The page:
Narberth is a small town about ten miles north of Tenby. It is often included in coach excursions from Tenby for its “shopping centre , local foods and art galleries”. But there is a lot more to Narberth than that!
It is along the Landsker Line, the language border between Welsh and English speaking areas of Pembrokeshire and Carmarthenshire. A series of castles, including one at Narberth, was built along the line by the Norman Kings in the C11th and C12th. A town grew up in the shelter of Narberth Castle and became the administrative centre for the area.
Today it is an attractive small town with a good range of family owned shops and multicoloured Edwardian and Georgian buildings.
The war memorial is in the Market Square with roads radiating off it,
Just up the road is the Town Hall with its clock tower. This was commissioned in 1833 as a combined lock up with a court house above. The door into the lock up can still be seen.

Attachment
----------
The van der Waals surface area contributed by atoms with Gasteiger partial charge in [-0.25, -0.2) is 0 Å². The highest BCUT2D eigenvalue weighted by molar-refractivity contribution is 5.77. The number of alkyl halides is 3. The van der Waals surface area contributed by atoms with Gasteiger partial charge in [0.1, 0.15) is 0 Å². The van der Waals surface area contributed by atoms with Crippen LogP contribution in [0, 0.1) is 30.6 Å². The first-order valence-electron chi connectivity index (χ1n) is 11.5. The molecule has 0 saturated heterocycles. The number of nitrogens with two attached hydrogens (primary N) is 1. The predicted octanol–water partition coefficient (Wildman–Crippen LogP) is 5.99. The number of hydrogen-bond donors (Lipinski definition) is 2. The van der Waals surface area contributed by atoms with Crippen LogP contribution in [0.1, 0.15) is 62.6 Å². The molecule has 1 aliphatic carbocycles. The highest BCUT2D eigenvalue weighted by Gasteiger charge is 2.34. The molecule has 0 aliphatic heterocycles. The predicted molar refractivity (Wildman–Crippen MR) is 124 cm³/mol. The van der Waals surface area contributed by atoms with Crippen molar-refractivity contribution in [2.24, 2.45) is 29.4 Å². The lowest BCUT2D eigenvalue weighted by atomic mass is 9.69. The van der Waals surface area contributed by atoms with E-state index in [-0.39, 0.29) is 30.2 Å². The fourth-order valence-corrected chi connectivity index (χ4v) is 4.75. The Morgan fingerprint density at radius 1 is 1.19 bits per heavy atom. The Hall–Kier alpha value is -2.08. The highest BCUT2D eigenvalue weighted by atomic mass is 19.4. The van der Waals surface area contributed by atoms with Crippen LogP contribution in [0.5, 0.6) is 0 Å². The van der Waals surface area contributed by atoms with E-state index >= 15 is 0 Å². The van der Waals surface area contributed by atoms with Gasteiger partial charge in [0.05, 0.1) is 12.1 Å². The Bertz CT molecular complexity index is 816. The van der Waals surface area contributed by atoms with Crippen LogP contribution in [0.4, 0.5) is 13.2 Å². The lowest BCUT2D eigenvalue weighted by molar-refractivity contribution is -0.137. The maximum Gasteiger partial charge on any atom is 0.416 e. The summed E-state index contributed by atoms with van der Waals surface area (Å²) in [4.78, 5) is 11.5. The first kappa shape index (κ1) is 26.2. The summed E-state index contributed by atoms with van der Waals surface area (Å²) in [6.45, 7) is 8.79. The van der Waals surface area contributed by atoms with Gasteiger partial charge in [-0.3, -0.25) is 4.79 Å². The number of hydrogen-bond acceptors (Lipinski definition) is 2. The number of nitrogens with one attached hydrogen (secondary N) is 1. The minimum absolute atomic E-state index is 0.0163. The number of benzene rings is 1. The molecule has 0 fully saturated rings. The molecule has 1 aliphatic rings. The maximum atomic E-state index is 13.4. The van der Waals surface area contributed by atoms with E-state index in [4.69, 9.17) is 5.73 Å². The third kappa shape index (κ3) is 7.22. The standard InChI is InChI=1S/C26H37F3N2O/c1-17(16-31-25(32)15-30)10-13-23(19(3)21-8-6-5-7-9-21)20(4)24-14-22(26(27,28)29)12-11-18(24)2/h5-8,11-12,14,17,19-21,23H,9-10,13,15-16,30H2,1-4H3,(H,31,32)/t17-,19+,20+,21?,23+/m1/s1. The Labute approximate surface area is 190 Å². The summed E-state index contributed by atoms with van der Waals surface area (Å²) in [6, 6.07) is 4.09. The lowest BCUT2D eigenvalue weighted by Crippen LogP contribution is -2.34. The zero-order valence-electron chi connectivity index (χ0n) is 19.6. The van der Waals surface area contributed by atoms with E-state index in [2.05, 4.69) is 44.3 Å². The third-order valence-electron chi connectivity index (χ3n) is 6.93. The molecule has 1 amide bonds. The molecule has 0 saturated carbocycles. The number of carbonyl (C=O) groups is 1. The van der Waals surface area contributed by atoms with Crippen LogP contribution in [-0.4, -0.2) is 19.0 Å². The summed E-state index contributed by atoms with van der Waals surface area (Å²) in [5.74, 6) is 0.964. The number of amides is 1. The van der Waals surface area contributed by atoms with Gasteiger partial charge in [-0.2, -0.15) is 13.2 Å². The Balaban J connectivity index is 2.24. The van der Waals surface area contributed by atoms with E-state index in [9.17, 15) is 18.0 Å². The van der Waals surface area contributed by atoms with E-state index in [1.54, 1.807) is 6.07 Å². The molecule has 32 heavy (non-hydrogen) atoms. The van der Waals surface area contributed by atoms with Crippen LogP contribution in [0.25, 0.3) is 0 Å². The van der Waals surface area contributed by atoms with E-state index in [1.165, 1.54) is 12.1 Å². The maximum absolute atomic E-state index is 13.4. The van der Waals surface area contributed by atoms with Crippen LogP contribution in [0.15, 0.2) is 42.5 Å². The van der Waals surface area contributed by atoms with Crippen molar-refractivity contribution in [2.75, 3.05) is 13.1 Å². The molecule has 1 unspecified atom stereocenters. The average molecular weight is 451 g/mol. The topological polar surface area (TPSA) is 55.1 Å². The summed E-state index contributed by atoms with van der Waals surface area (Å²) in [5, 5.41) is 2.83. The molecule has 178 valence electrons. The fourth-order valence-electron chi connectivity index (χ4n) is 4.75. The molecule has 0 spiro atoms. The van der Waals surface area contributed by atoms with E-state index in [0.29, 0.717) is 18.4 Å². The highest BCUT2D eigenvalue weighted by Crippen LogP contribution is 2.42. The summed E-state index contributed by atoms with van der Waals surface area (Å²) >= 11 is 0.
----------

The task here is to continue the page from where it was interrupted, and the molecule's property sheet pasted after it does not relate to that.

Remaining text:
By mid C19th, the building was becoming dilapidated and the magistrates moved out. The court room was used as a mechanics' institute with a library and a reading room. It is now 'Pembrokeshire Living' selling local crafts.
The Bethesda Baptist Church is set back off High Street.
Narberth Museum in the Bonded Stores building on Church Street covers the history of Narberth as well as hosting temporary exhibitions. It has a coffee shop and bookshop.
Next to it is the Catholic Church of the Immaculate Conception.
At the end of Church Street is St Andrew’s Church. A church was built here in the C13th but was restored and rebuilt at the end of the C19th. Only the tower, north chapel and part of the north wall are left of the original church.
Beyond are views across the Pembrokeshire Country side.